JDB: In my mind, it’s clear Arminius Vambery was the inspiration for van Helsing. I personally see many similarities between Thornley Stoker and Dr. Seward, Matilda Stoker and Mina Harker, even Bram himself and Jonathan Harker.
What is the significance of the Makt Myrkranna and why is it referenced in DRACUL?
DS: Makt Myrkranna, which translates as Powers of Darkness, is an early draft of Bram’s Dracula before it was edited and published by Archibald Constable, London in 1897. We believe it was edited because the story was far too realistic, and on the heels of the Jack the Ripper murders, it would have been too scary for the London readers.
JDB: In many ways, Makt Myrkranna represents the story Bram wished to tell. It varies greatly from the Dracula tale familiar to us all and begs the question—Who made the changes and why? In today’s publishing world, when we write a novel, we send a single copy to our editor. Our publisher then sends it off to the various other publishers around the world. In other words, they all work from the same draft. In Bram’s time, that wasn’t the case. He personally mailed his manuscript to each publisher and in doing so, left breadcrumbs behind—hints at his original story removed from the English version. Makt Myrkranna was discovered when an Icelandic first edition of Dracula was translated to English. It’s impossible not to wonder what other secrets may still be hiding out there. What will be found when other first editions are translated? Perhaps Bram’s greatest secret has yet to be revealed. For now, it only sleeps and waits.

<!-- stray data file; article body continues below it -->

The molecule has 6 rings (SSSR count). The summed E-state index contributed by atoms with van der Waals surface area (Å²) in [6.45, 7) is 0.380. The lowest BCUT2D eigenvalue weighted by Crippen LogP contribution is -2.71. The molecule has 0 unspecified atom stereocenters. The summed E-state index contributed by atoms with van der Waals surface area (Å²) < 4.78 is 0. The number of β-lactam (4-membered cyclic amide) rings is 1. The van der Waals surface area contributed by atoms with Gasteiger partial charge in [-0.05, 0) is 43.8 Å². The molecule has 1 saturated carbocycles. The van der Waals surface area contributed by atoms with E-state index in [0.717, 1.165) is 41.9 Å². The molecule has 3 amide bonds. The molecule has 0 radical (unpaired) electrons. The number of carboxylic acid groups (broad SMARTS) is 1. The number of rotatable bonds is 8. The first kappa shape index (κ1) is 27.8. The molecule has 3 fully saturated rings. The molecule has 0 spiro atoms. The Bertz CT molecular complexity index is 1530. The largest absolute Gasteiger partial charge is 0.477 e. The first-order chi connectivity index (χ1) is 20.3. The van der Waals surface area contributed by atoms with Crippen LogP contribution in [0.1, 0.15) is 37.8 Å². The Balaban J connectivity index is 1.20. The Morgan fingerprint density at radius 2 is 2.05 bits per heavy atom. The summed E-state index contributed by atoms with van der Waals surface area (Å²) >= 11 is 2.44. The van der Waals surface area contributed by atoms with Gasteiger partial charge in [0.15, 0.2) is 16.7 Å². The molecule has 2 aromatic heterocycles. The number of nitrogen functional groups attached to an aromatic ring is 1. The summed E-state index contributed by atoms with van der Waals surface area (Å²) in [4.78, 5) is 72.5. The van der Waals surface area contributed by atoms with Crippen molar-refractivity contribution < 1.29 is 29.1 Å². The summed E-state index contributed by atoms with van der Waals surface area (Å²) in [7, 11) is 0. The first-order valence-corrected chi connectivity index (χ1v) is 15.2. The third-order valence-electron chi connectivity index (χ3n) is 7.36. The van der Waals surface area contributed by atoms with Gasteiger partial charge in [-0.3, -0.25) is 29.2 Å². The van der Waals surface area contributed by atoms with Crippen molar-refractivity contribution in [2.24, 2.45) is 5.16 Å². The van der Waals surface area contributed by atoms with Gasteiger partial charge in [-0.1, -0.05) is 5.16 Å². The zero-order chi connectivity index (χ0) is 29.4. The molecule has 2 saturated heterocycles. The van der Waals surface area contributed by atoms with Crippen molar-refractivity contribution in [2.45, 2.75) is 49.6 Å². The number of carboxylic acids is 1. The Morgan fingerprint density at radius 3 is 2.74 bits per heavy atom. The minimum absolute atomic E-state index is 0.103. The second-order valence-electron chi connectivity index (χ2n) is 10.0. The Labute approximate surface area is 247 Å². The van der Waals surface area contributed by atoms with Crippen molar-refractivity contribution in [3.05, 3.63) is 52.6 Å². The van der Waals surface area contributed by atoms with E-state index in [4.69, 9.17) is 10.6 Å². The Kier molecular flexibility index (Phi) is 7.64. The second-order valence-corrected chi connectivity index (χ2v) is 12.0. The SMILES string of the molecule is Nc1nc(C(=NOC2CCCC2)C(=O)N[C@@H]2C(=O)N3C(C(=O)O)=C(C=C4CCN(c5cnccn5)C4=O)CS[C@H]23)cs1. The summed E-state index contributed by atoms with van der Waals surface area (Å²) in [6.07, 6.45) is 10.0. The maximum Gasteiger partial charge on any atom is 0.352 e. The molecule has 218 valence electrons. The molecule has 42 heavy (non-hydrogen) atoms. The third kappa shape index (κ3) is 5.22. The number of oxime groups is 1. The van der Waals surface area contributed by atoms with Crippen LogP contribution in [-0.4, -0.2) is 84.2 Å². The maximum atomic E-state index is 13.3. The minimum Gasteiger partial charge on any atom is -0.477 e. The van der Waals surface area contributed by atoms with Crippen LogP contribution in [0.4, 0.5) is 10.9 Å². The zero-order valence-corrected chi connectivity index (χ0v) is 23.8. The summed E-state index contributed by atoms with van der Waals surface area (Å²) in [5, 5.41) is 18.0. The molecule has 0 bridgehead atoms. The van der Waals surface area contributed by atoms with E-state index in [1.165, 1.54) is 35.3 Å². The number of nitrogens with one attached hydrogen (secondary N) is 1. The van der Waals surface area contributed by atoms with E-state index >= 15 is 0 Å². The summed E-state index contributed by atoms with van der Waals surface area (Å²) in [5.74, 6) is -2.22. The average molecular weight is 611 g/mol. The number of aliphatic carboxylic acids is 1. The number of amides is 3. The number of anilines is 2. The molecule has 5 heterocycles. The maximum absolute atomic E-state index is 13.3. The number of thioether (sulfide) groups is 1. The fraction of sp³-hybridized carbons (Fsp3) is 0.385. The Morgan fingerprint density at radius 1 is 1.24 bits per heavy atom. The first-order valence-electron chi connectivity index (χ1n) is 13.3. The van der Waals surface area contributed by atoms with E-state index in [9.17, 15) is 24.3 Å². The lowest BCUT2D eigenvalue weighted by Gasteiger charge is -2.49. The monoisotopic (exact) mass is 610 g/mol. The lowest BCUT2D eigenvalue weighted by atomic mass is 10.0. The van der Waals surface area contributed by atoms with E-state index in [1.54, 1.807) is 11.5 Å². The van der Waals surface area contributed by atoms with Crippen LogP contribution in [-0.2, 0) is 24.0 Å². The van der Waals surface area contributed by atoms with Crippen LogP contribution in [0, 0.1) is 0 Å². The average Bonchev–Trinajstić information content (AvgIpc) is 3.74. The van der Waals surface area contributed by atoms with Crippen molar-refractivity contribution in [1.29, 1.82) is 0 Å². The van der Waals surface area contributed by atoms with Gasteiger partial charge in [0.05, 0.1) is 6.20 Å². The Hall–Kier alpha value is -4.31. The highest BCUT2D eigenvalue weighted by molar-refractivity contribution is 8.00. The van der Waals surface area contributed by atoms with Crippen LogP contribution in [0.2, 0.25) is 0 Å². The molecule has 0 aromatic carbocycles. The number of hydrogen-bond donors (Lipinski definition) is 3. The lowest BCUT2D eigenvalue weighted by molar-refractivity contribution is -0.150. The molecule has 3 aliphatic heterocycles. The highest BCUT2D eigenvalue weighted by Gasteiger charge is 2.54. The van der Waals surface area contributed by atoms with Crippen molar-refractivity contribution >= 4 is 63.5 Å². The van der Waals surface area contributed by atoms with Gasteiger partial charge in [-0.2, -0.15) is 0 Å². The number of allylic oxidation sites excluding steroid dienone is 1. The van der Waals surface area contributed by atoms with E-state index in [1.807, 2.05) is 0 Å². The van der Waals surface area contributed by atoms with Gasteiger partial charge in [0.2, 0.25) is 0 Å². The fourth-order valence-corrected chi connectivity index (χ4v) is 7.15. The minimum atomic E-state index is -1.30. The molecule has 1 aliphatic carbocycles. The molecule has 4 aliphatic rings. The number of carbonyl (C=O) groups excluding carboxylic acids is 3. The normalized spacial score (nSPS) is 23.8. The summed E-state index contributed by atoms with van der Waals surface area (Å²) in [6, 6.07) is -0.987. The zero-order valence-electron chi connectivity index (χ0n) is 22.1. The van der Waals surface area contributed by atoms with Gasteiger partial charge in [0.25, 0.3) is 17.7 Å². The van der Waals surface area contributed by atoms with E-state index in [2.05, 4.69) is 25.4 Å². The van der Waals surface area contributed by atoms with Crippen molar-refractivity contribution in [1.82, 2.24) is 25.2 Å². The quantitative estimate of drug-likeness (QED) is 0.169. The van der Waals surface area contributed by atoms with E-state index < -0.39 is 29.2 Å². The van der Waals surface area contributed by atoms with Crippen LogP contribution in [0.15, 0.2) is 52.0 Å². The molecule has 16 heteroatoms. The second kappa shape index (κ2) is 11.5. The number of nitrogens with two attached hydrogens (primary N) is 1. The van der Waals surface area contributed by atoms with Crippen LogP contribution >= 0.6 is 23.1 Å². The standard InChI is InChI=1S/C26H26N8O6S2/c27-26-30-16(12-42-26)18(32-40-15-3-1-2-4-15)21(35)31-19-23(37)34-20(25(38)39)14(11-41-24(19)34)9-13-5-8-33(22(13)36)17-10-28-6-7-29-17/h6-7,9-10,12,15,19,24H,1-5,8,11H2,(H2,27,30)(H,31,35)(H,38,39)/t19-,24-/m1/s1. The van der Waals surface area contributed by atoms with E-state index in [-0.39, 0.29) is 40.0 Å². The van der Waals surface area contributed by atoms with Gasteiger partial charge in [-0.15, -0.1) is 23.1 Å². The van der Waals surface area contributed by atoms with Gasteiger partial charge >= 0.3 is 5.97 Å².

Reproduced courtesy of G.P. Putnam’s Sons, an imprint of Penguin Random House.
Dacre Stoker is the great grand-nephew of Bram Stoker and the international best-selling co-author of Dracula the Un-Dead, the official Stoker family endorsed sequel to Dracula. Dacre is also the co-editor of The Lost Journal of Bram Stoker: The Dublin Years. A native of Montreal, Canada, Dacre taught Physical Education and Sciences for twenty-two years. He has participated in the sport of Modern Pentathlon as an athlete and a coach at the international and Olympic levels for 12 years. He is also an avid player and coach of the unique game of Court Tennis. He currently lives in Aiken, SC, together with his wife Jenne they manage the Bram Stoker Estate.
J.D. Barker is the internationally best-selling author of Forsaken and The Fourth Monkey, a finalist for the Bram Stoker Award for Superior Achievement in a First Novel, and winner of the New Apple Medalist Award. His work has been compared to Stephen King, Dean Koontz, and Thomas Harris. His latest novel, The Fifth to Die, will be released in July 2018. His works have been translated into numerous languages and optioned for both film and television. Barker currently resides in Pennsylvania with his wife, Dayna, and daughter, Ember.